Wildlife and Plant Life

  • Desert Flora: The preserve has various desert plants, including Joshua trees, creosote bushes, cacti, and wildflowers. Springtime can bring vibrant blooms, adding color to the landscape.
  • Wildlife: The preserve’s diverse habitats support a wide range of wildlife, including bighorn sheep, coyotes, desert tortoises, and numerous bird species. The varying elevations and environments within the preserve create unique ecosystems.

Recreational Activities

  1. Hiking:
    • Diverse Trails: The preserve offers a range of hiking trails, from short nature walks to strenuous backcountry routes. Trails provide opportunities to explore the varied landscapes and observe the native flora and fauna.
    • Backpacking: For those seeking a more immersive experience, the preserve offers backcountry camping and backpacking opportunities. Permits are required for overnight stays.
  2. Camping:
    • Developed Campgrounds: The preserve has several developed campgrounds, including Hole-in-the-Wall and Mid Hills, which offer amenities such as picnic tables, fire rings, and restrooms.
    • Dispersed Camping: For a more primitive experience, visitors can camp in designated areas throughout the preserve. Dispersed camping allows for solitude and a closer connection with nature.
  3. Stargazing:
    • Dark Skies: The remote location of the preserve provides excellent conditions for stargazing. The lack of light pollution allows for clear views of the night sky, making it a perfect spot for observing stars, planets, and meteor showers.
  4. Bird Watching:
    • Diverse Bird Species: The varied habitats within the preserve attract a wide range of bird species, making it a popular destination for bird watchers. Seasonal migrations and diverse environments provide opportunities to see both resident and migratory birds.
  5. Off-Roading:
    • Designated Routes: The preserve has numerous designated off-road vehicle routes, offering adventurous ways to explore the rugged terrain. It’s important to stay on designated routes to protect the environment and adhere to regulations.

Historical and Cultural Sites

  • Kelso Depot: A restored 1924 Union Pacific train depot now serving as the preserve’s visitor center. The depot features exhibits on the history of the railroad, mining, and desert communities.
  • Rock Springs Land and Cattle Company: Historical ranch buildings and corrals that provide a glimpse into the ranching history of the area.

Conservation and Preservation

  • Protected Area: The Mojave National Preserve is managed by the National Park Service, protecting its unique landscapes, wildlife, and cultural resources.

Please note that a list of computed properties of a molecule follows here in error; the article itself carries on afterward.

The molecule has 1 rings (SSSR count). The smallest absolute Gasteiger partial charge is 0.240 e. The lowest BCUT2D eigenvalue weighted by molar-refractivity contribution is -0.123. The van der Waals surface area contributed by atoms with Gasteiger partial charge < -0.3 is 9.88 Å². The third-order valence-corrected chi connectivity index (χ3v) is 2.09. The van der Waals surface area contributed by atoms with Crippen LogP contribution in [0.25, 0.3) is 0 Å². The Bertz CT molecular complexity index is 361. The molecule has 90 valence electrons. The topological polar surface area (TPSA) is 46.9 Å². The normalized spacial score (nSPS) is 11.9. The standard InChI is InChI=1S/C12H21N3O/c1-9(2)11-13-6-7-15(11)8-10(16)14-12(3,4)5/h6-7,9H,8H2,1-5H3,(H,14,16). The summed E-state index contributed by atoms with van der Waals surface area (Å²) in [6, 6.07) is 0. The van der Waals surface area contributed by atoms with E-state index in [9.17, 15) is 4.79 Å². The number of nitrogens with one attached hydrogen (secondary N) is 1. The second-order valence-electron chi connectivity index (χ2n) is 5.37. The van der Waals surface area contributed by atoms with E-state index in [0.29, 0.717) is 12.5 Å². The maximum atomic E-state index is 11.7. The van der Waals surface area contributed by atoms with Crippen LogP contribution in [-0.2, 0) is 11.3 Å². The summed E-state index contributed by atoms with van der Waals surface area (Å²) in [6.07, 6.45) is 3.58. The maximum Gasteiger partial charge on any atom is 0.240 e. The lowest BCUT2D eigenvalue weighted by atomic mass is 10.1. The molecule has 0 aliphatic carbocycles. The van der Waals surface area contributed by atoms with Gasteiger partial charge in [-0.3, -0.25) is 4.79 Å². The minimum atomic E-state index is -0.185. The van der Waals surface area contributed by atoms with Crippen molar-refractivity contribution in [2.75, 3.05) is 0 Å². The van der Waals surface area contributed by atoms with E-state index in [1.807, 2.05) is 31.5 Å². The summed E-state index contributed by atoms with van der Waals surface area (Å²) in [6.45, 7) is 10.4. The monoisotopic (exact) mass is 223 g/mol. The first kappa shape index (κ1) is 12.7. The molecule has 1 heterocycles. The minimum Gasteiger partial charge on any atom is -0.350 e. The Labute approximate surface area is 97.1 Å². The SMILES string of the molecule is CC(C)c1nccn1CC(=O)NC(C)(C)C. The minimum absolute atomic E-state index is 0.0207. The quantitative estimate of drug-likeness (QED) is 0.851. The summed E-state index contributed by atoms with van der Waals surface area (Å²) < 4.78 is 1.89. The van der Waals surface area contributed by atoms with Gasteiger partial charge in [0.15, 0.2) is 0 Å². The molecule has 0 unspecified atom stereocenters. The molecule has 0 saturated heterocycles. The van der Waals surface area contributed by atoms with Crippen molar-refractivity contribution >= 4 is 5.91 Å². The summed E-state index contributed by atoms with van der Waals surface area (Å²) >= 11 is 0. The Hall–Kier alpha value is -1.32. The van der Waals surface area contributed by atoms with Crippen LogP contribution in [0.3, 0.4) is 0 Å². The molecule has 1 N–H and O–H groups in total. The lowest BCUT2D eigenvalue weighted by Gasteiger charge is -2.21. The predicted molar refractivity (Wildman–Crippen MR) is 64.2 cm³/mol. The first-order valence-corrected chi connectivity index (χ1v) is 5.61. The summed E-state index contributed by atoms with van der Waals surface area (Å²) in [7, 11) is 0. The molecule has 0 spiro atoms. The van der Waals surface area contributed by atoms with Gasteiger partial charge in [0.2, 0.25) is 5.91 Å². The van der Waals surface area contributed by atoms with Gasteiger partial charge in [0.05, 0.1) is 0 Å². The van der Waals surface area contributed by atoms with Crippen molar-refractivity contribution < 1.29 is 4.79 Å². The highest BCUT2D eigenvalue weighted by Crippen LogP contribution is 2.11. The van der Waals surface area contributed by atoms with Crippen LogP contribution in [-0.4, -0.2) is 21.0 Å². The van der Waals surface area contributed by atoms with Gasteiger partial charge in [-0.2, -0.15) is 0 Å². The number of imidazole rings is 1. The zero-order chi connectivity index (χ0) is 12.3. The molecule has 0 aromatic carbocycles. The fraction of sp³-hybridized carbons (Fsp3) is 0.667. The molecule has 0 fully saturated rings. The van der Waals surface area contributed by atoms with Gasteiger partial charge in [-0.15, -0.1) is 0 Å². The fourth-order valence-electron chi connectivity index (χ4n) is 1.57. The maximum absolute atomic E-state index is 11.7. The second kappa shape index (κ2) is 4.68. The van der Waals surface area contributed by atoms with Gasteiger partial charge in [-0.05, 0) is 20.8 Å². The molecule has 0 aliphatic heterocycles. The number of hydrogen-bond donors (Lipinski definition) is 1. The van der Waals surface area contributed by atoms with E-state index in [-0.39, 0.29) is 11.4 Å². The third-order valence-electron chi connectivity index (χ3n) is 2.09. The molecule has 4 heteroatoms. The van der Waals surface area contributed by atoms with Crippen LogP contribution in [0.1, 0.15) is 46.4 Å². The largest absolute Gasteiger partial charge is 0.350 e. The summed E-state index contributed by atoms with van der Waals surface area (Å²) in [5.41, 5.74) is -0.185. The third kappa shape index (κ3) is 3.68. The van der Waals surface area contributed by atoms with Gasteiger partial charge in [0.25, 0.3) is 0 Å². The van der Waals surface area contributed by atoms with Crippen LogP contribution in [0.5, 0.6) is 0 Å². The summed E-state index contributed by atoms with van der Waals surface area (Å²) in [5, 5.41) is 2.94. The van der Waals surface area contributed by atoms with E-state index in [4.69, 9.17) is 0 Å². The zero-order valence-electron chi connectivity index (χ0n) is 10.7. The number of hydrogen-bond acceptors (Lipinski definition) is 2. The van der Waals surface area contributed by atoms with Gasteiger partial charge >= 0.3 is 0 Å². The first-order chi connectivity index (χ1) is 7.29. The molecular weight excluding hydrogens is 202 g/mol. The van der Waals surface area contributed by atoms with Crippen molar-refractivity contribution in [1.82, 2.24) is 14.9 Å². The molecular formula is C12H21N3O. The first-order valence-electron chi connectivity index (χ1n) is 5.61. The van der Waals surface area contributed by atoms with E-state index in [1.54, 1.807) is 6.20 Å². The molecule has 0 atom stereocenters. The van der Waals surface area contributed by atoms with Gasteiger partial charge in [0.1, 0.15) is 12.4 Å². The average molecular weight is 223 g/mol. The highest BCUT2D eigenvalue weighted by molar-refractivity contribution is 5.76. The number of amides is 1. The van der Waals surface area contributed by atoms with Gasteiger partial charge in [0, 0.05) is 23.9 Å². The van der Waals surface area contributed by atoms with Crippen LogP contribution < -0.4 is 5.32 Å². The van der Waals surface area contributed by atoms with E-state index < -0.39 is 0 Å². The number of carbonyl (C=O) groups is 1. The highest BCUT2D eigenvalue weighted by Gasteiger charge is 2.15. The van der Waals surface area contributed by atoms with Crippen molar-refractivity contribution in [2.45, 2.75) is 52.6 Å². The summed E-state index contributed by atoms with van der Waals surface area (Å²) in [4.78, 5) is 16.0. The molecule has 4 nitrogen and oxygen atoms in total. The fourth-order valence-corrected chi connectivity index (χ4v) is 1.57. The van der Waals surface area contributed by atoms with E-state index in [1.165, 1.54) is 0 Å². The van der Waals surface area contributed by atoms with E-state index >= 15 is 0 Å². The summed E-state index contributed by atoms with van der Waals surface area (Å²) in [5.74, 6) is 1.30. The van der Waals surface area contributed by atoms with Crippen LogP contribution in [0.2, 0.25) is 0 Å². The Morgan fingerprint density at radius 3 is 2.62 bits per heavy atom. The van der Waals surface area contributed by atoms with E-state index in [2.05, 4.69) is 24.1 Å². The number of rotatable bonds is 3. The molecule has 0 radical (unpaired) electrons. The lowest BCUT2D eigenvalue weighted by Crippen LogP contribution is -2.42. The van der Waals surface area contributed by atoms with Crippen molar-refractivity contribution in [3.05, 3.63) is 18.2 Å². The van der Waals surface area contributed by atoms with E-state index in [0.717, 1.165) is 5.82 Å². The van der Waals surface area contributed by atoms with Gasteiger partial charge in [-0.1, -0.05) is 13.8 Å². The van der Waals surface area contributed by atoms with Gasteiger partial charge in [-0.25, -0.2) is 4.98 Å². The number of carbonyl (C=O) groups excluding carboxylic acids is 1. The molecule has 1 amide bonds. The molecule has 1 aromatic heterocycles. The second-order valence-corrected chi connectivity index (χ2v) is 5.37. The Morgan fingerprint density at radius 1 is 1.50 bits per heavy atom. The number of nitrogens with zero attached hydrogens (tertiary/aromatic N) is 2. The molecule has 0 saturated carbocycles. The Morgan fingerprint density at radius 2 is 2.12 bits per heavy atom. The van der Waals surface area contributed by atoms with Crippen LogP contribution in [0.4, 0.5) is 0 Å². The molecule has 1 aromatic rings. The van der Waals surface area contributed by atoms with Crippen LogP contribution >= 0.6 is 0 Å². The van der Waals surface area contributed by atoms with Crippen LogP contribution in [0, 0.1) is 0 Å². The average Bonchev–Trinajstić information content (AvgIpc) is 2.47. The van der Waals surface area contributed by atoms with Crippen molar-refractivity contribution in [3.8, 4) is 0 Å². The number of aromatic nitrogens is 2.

• Leave No Trace: Visitors are encouraged to practice Leave No Trace principles, minimizing their impact on the environment and helping to preserve the preserve’s natural beauty and integrity.

Visitor Information

  • Accessibility: The preserve is accessible via Interstate 15 and Interstate 40, with several entry points and visitor centers providing information and resources.
  • Seasonal Considerations: The best times to visit are spring and fall when temperatures are moderate. Summer temperatures can be extreme, and winter can bring cold nights and occasional snow at higher elevations.

The Mojave National Preserve offers a diverse and captivating landscape with countless opportunities for exploration and adventure. Whether hiking through rugged canyons, climbing towering dunes, or simply soaking in the vast desert vistas, the preserve provides a memorable and enriching experience for all who visit.

Mohave Tui Chub

The Mohave Tui Chub (Siphateles bicolor mohavensis) is a fascinating species of fish native to the Mojave Desert region of California, specifically the Mojave River basin. This fish is notable for its unique adaptations to a harsh desert environment and as a symbol of conservation challenges and efforts in arid ecosystems. The Mohave Tui Chub is currently listed as an endangered species, making its survival a priority for environmentalists and scientists. This essay explores the biology, habitat, conservation status, and ongoing efforts to preserve this distinctive species.

Biology and Habitat

The Mohave Tui Chub is a small, stout fish, typically dark olive in color, that thrives in the freshwater marshes and isolated springs of its native habitat. As a member of the Cyprinidae family, it is adapted to survive in the variable conditions of desert water systems, which can range from clear to turbid. This species is predominantly a bottom-dweller, feeding on various invertebrates and organic debris, demonstrating a versatile diet that aids in its survival in limited environments.